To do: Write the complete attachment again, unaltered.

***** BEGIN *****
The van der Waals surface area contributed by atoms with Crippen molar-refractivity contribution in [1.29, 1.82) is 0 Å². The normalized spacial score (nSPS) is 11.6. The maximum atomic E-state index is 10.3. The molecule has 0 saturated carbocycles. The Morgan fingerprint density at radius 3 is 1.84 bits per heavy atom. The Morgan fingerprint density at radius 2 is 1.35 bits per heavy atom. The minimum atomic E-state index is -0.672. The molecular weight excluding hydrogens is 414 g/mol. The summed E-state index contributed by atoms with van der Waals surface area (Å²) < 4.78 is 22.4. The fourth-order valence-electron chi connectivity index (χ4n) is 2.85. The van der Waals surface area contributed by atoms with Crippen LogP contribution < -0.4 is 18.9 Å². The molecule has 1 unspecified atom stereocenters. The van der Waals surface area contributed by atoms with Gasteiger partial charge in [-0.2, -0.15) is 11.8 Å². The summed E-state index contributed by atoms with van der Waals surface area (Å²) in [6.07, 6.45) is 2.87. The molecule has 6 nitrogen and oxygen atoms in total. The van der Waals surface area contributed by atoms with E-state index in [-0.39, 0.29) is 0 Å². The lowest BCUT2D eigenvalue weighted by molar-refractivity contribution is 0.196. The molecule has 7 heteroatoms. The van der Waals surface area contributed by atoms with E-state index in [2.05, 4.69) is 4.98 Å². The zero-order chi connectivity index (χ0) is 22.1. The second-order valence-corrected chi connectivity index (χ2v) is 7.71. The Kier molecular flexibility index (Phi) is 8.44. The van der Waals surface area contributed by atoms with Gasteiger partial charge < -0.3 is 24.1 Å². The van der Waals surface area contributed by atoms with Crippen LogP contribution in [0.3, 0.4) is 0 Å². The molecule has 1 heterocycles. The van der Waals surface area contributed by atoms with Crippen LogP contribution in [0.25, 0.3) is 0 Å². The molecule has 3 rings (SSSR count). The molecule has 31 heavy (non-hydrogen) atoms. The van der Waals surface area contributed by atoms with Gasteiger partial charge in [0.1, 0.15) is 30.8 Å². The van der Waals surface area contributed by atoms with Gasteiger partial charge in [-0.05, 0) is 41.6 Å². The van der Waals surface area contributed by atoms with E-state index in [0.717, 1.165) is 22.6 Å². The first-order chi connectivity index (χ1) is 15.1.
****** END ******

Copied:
The van der Waals surface area contributed by atoms with Crippen molar-refractivity contribution in [1.29, 1.82) is 0 Å². The normalized spacial score (nSPS) is 11.6. The maximum atomic E-state index is 10.3. The molecule has 0 saturated carbocycles. The Morgan fingerprint density at radius 3 is 1.84 bits per heavy atom. The Morgan fingerprint density at radius 2 is 1.35 bits per heavy atom. The minimum atomic E-state index is -0.672. The molecular weight excluding hydrogens is 414 g/mol. The summed E-state index contributed by atoms with van der Waals surface area (Å²) < 4.78 is 22.4. The fourth-order valence-electron chi connectivity index (χ4n) is 2.85. The van der Waals surface area contributed by atoms with Crippen LogP contribution < -0.4 is 18.9 Å². The molecule has 1 unspecified atom stereocenters. The van der Waals surface area contributed by atoms with Gasteiger partial charge in [-0.2, -0.15) is 11.8 Å². The summed E-state index contributed by atoms with van der Waals surface area (Å²) in [6.07, 6.45) is 2.87. The molecule has 6 nitrogen and oxygen atoms in total. The van der Waals surface area contributed by atoms with E-state index in [-0.39, 0.29) is 0 Å². The lowest BCUT2D eigenvalue weighted by molar-refractivity contribution is 0.196. The molecule has 7 heteroatoms. The van der Waals surface area contributed by atoms with E-state index in [2.05, 4.69) is 4.98 Å². The zero-order chi connectivity index (χ0) is 22.1. The second-order valence-corrected chi connectivity index (χ2v) is 7.71. The Kier molecular flexibility index (Phi) is 8.44. The van der Waals surface area contributed by atoms with Gasteiger partial charge < -0.3 is 24.1 Å². The van der Waals surface area contributed by atoms with Crippen LogP contribution in [0.3, 0.4) is 0 Å². The molecule has 1 heterocycles. The van der Waals surface area contributed by atoms with Crippen LogP contribution in [0.25, 0.3) is 0 Å². The molecule has 3 rings (SSSR count). The molecule has 31 heavy (non-hydrogen) atoms. The van der Waals surface area contributed by atoms with Gasteiger partial charge in [0.1, 0.15) is 30.8 Å². The van der Waals surface area contributed by atoms with Gasteiger partial charge in [-0.05, 0) is 41.6 Å². The van der Waals surface area contributed by atoms with E-state index in [0.717, 1.165) is 22.6 Å². The first-order chi connectivity index (χ1) is 15.1.